In the meantime, I’d settle with Catan and D&D though.

  12. Bassism says:

    This is what I get for not logging in, but I just thought of the example I couldn’t think of.

    Gurlz vs Robots is a neat game exploring the concept. Four people, huddled around an ipad, playing video gamey fun. http://www.youtube.com/watch?v=y1tNRw7Khck Note that the video has a lot of NSFW language, but it looks pretty great.

    The Scrabble app for the ipad is also good example of something totally cool, just for the sake of it. You get a scrabble board on the ipad, then every player gets his tray of letters on his iphone. Now, a scrabble board is a lot cheaper than an ipad and multiple iphones, but still.

    • lurk says:

      Oh man, Chu Chu Rocket!

      That takes me back.

    • LionsPhil says:

      But still what? You can show a pointless disregard for common sense, giving yourself a worse interface at higher up-front and running costs because technology journalists called it the future?

    • Bassism says:

      Well, that’s where my last paragraph comes in to play. Catan and D&D are gimmicks. I also happen to think they sound awesome, but there’s no getting away from the fact that board games work best as board games, and are a lot cheaper than technology.

      But I do see potential for really cool things to be done (I wish I knew what exactly, so I could do it, and be rich, instead of poor). For instance, there are some games on the iphone that are really great, and could only exist on the iphone or iphone-like technology. The best example of this is Eliss http://www.toucheliss.com/. IMO, it’s the most iphoney game I’ve played, utter brilliant, and would be impossible to play on anything other than a multi-touch device. It’s games like that where the iphone shines. Otherwise, it’s neat, but fairly rubbish for most things. Physical buttons are always better than something that seeks to emulate physical buttons.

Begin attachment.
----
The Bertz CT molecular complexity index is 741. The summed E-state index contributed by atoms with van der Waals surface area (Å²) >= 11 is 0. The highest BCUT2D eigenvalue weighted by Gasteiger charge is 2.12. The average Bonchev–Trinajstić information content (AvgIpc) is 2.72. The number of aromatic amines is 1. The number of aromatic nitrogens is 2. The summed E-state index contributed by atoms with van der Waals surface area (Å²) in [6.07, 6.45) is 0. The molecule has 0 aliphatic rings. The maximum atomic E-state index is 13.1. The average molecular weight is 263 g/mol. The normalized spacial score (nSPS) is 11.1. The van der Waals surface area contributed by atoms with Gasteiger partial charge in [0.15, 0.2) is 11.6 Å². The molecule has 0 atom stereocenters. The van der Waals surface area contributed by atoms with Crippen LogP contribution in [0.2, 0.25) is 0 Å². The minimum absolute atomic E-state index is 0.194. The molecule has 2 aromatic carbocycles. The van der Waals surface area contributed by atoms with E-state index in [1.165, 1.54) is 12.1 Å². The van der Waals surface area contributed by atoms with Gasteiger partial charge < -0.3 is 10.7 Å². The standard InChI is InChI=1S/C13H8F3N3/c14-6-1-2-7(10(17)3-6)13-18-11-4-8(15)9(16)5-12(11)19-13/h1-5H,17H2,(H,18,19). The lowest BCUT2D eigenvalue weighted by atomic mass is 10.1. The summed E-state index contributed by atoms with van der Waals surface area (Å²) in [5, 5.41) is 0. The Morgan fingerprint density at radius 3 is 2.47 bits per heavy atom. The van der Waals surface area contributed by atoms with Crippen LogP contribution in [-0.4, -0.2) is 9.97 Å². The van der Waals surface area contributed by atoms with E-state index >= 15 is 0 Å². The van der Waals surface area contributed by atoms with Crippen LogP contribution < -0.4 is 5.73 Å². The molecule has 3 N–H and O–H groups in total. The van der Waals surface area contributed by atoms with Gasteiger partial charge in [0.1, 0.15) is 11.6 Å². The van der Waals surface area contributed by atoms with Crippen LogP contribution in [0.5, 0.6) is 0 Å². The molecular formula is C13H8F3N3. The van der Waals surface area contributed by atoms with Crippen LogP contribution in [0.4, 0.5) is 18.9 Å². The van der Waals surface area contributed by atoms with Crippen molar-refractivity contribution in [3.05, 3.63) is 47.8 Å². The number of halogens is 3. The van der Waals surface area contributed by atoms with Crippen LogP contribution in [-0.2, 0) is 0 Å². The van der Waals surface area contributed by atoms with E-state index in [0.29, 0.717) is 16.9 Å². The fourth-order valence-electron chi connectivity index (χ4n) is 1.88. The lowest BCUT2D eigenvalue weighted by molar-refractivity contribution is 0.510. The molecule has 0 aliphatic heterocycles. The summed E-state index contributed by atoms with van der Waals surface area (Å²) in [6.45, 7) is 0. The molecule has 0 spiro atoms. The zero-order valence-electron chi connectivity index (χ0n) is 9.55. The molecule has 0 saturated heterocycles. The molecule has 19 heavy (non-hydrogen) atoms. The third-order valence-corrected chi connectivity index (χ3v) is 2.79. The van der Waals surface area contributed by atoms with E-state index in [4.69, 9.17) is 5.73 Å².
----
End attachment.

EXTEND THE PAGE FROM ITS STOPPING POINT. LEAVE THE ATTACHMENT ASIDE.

And that’s where I see the whole surface/etc market heading. There will be plenty of “FPSes with virtual d-pad controls”, that are ultimately just worse than anything you can play with a mouse/keyboard. But there will be the odd game that only works on a large, multi-touch, or fancy-camera-thing tabletop surface, and those will be the games that make it worth it. Of course, you’ll still want to play Catan on it, cause you can. But that’s missing the point.